- Last Updated: 30 October 2021 30 October 2021
Since we focus primarily on Massachusetts we don't have any personal knowledge of doctors in other states.
These links list doctors (or links to lists of doctors) who are knowledgeable about both FM and ME/CFS that you might find helpful in finding a doctor near you. Please see:
http://ilads.org/ilads_media/physician-referral/ This is a contact form where you can request names of "Lyme-aware" physicians. We highly recommend this organization for information about Lyme disease.
We wish you the best on your journey toward better health.
- Last Updated: 03 January 2016 03 January 2016
Jain AK et al, "Fibromyalgia Syndrome: Canadian Clinical Working Case Definition, Diagnostic and Treatment Protocols—A Consensus Document," l Journal of Musculoskeletal Pain 11, No. 4 (2003): 3-107. Co-published simultaneously in The Fibromyalgia Syndrome: A Clinical Case Definition for Practitioners, pp. 3-108, 2004. Editor: I.. J. Russell. ISBN: 0-7890-2574-4. © Haworth Press Inc. This is the 2003 Canadian FM Definition Consensus Document.
FM Guide for Pharmacists, by Janice Sumpton, RPh, BSc.Phm, c 2008. Written by a pharmacist, but basically an overview of diagnosis, management, and treatment of the illness which could be helpful to any health care professional, also based on the Canadian Consensus Document. This was written before the newer drugs for FM were approved. Most of the treatment emphasis is on non-pharmaceuticals. FM-CFS Canada home page
"Fibromyalgia Syndrome: A Clinical Case Definition and Guidelines for Medical Practitioners, An Overview of the Canadian Consensus Document," by Bruce Carruthers, M.D. and M. I. van de Sande, c 2005-2006 (30 pp.) This is an excellent overview for physicians with practical guidelines for diagnosis and treatment, based on the 2003 Canadian FM Definition Consensus Document.
- Last Updated: 12 November 2015 12 November 2015
Fibromyalgia (FM) is a common and chronic disorder characterized by widespread pain, diffuse tenderness, and a number of other symptoms. The pain is widespread, affecting all four quadrants of the body, and can be severe enough to interfere with routine daily activities. It migrates, can be achy, throbbing, shooting, or stabbing, and is worse in areas used most, like the neck or back.
Individuals often say they awaken feeling as if they hadn't slept. A sudden onset of profound fatigue can occur during or following exertion. Many other symptoms are common to fibromyalgia, including stiffness on waking, memory and concentration problems, excessive sensitivity of the senses, headaches, Temporomandibular Joint Syndrome (TMJ), irritable bowel, and bladder and muscle spasm.
Fibrositis, an older name, is still used interchangeably with fibromyalgia.
Although fibromyalgia is often considered an arthritis-related condition and is usually diagnosed and treated by rheumatologists, it is not truly a form of arthritis (a disease of the joints) because it does not cause inflammation or damage to the joints, muscles, or other tissues.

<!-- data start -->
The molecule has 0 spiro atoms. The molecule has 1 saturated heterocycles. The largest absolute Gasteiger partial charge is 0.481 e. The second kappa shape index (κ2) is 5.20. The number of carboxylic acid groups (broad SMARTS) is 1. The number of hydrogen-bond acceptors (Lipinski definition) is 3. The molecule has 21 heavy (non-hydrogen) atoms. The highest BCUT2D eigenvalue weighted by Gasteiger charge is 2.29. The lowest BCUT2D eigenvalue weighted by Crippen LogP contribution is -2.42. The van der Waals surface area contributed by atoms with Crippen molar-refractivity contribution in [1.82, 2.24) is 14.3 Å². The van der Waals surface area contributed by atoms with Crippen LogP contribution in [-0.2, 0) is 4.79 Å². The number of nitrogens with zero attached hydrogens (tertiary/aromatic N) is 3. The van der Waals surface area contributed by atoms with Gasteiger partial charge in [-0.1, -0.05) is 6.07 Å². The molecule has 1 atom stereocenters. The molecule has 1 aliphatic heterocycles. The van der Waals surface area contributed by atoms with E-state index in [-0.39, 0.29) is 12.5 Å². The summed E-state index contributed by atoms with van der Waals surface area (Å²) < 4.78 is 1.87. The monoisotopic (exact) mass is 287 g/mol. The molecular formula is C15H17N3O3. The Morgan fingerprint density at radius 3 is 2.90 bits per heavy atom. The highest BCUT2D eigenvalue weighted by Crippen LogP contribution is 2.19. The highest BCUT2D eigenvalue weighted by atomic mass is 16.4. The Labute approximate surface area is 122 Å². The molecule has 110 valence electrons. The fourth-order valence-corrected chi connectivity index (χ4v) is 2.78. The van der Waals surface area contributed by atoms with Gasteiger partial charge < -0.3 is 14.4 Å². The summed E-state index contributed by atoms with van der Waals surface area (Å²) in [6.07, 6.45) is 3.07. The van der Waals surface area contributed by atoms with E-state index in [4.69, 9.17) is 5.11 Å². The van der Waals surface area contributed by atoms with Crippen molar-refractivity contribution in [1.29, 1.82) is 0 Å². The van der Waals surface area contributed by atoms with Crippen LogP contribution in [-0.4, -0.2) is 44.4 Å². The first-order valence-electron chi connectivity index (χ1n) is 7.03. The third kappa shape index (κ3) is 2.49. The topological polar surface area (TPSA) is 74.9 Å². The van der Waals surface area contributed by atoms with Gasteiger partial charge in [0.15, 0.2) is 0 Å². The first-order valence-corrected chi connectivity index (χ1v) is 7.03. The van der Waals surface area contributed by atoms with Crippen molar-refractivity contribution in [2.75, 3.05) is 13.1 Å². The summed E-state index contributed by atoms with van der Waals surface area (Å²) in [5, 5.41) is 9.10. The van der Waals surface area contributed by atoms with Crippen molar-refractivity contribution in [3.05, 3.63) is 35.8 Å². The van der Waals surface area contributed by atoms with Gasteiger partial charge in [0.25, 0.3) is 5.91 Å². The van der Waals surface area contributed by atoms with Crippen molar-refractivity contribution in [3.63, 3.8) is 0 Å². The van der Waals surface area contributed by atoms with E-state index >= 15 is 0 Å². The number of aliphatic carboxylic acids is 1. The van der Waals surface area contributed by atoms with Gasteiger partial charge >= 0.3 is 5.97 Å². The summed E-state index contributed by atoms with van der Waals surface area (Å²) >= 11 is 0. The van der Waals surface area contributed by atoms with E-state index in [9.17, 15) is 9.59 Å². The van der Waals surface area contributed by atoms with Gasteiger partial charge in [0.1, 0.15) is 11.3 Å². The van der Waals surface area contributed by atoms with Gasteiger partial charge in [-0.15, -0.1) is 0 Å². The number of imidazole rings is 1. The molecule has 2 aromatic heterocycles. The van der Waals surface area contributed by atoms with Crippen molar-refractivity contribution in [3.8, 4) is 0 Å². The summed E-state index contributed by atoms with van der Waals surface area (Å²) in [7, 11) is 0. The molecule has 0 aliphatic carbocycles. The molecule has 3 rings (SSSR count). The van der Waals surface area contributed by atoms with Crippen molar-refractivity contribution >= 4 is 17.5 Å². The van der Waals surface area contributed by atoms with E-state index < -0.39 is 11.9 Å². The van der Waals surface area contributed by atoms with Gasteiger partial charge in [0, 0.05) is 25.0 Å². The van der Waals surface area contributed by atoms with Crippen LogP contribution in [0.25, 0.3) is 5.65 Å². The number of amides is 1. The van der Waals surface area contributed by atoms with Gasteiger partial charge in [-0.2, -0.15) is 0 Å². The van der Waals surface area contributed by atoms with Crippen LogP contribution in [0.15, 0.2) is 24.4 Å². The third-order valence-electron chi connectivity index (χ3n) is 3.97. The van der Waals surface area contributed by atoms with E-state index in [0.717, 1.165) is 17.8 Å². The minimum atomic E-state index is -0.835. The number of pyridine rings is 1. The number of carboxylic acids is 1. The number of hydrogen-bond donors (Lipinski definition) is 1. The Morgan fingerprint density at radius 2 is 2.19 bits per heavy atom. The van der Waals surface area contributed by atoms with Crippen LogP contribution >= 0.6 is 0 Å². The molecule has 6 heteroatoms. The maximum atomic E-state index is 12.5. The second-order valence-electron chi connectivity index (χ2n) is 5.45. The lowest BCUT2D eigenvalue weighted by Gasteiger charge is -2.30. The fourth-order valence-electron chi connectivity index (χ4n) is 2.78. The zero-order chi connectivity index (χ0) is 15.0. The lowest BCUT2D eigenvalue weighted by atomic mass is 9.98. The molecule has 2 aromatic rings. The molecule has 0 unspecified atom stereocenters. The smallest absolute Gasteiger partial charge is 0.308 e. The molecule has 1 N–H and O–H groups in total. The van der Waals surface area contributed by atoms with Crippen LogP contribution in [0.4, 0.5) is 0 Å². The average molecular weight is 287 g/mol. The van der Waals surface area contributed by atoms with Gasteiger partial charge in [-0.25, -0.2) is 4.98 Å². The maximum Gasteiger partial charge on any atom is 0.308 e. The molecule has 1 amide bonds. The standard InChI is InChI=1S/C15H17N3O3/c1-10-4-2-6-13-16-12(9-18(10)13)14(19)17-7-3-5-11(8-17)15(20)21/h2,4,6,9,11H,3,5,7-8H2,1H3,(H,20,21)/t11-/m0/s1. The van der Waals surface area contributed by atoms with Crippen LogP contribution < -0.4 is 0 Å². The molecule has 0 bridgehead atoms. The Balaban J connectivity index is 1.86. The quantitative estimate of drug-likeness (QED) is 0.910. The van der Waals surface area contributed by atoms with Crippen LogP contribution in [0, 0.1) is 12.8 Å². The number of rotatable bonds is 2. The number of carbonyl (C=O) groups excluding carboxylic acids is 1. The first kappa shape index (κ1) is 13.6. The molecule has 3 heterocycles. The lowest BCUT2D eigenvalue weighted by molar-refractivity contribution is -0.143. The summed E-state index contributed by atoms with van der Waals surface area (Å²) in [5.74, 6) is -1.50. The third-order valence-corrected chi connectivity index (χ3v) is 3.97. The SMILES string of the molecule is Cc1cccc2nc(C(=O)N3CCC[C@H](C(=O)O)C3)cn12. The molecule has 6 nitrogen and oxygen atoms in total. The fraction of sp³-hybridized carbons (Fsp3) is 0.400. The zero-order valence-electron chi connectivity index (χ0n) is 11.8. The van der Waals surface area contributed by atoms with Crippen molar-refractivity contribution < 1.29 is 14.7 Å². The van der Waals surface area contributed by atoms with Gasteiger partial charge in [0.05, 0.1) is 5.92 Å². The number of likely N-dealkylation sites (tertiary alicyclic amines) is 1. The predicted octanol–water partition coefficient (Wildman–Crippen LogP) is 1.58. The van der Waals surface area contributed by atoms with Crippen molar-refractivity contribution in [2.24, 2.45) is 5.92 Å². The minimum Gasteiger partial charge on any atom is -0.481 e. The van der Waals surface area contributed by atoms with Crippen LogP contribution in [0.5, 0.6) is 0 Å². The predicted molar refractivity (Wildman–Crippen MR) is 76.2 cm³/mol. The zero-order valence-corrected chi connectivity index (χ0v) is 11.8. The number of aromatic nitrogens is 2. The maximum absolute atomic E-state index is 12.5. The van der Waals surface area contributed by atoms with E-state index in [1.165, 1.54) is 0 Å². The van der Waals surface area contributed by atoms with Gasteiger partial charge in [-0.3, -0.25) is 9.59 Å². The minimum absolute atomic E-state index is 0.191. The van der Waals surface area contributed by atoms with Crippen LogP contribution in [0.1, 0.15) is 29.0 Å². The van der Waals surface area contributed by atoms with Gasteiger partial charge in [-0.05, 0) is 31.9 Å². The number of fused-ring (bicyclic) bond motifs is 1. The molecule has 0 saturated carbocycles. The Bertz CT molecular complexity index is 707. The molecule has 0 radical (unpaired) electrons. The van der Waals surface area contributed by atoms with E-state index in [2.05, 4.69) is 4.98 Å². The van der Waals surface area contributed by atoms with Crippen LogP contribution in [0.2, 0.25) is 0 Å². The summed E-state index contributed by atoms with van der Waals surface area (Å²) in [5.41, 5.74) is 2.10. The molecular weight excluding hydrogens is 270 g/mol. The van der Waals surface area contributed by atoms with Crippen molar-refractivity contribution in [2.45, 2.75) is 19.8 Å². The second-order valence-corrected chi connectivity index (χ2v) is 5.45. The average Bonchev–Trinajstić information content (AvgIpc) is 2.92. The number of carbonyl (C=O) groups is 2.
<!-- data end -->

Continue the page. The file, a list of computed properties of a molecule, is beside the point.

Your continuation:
It is often associated with the Myalgic Encephalomyelitis/Chronic Fatigue Syndrome (ME/CFS) and sometimes confused with it.
Research authorities vary in viewpoint as to the relation of FM and ME/CFS, but the best research to date indicates that the two illnesses, while often associated, are different and separable—both in nature of causation and in their pathophysiologies (effects on processes in the body.)
The fact that the two illnesses are the province of separate specialties can also lead to diagnostic problems. As a rheumatologist is trained in rheumatological illnesses, there are occurrences of ME/CFS being diagnosed as FM when the physician is not well versed in the diagnosis of ME/CFS. And an infectious disease specialist may be prone to misdiagnosing FM as ME/CFS.
Therefore, when there is doubt about which illness a patient has, s/he should become familiar with the differences between the two illnesses and seek a physician who knows how to diagnose both illnesses.
Note that it is very common for a patient to be diagnosed with both FM and ME/CFS.
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Notice about names
The Massachusetts ME/CFS & FM Association would like to clarify the use of the various acronyms for Chronic Fatigue Syndrome (CFS), Chronic Fatigue & Immune Dysfunction Syndrome (CFIDS) and Myalgic Encephalomyelitis (ME) on this site. When we generate our own articles on the illness, we will refer to it as ME/CFS, the term now generally used in the United States. When we are reporting on someone else’s report, we will use the term they use. The National Institutes of Health (NIH) and other federal agencies, including the CDC, are currently using ME/CFS.
Massachusetts ME/CFS & FM Association changed its name in July, 2018, to reflect this consensus.